“With sumo the more mass you have, the more power you have behind you when you hit, and the harder you are to move.”
The other aspects of sumo Gunning is well acquainted with are the hits: the moment 100kg or more comes charging at you. Over his decade in the ring he split the humerus in one arm, fractured his skull, broke numerous teeth, and suffered concussions.
After breaking his arm, Gunning returned to the dojo a few weeks later in a cast that went from his shoulder to his wrist, with the broken arm tied around his body. His face was still black and blue on one side from crashing into the floor of the sumo ring.
“I said to the coach, ‘I’ll be back next year if I’m still alive’.”.
“He looked me up and down and said ‘Are you going to train?’”
Gunning recalls answering with something to the effect of “look at the state of me”.
To which his coach replied: “Sure what’s wrong with your legs? Go do a few squats over there.”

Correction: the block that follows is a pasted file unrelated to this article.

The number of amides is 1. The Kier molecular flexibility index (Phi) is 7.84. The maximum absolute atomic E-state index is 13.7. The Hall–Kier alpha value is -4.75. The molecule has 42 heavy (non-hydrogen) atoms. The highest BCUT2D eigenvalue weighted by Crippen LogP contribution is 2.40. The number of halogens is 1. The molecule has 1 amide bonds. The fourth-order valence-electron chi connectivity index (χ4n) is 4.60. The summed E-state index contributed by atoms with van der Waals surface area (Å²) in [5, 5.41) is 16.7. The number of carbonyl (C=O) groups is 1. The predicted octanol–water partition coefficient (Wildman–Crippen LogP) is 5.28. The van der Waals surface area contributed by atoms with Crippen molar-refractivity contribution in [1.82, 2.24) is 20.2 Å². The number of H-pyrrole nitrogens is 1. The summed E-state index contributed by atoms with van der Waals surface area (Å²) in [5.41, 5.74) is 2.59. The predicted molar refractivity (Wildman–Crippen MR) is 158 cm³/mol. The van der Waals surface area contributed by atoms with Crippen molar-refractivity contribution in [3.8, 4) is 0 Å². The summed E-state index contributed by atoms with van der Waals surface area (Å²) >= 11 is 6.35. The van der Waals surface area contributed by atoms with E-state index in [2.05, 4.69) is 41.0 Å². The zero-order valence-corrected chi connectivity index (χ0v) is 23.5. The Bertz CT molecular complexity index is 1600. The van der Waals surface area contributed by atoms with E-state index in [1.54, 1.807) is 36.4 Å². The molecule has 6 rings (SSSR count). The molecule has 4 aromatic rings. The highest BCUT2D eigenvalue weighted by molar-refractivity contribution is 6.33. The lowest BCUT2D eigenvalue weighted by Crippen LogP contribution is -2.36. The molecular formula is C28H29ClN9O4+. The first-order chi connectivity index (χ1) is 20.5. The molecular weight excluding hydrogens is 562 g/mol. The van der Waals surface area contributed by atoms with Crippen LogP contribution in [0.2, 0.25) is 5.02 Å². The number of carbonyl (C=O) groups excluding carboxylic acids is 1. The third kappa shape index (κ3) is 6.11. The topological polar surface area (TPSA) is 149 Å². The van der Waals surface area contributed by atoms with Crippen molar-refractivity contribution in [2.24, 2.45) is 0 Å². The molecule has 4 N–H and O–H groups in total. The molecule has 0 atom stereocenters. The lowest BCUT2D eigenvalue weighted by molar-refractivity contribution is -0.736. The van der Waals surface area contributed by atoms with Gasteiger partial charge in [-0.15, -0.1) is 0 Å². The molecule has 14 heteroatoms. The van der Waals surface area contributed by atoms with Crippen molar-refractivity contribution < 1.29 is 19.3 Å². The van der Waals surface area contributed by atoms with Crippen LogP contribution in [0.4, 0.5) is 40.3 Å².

But that’s sumo, Gunning says.
“Sumo hasn’t changed in 350 years essentially. It’s a feudal lifestyle, a cross between being in the military or a monk in a monastery, and it’s a constant 24/7, violent, taxing, straining world, physically, mentally, emotionally. It’s designed to either crush you, or else you succeed. It’s the most Darwinian example of any sport you could imagine.”
Despite everything, or because of everything Gunning has witnessed and been through in sumo, it’s become a defining part of his life, as much as Tokyo has become his home.
In becoming a sumo wrestler turned writer and commentator, Gunning is the ultimate outsider turned insider. His years of fighting and training have made him one of the best connected foreigners – certainly the best connected Roscommon man – in the sumo world.
“Sumo has been the dominant feature of my adult life,” he says.
“I’ve been a fan, an athlete, a coach and now am a commentator and writer. For me it’s hard to separate my life in Japan from my life in sumo. My relationship with that world hasn’t always been smooth and we have given each other lumps both literally and figuratively but it’s my ‘home’.”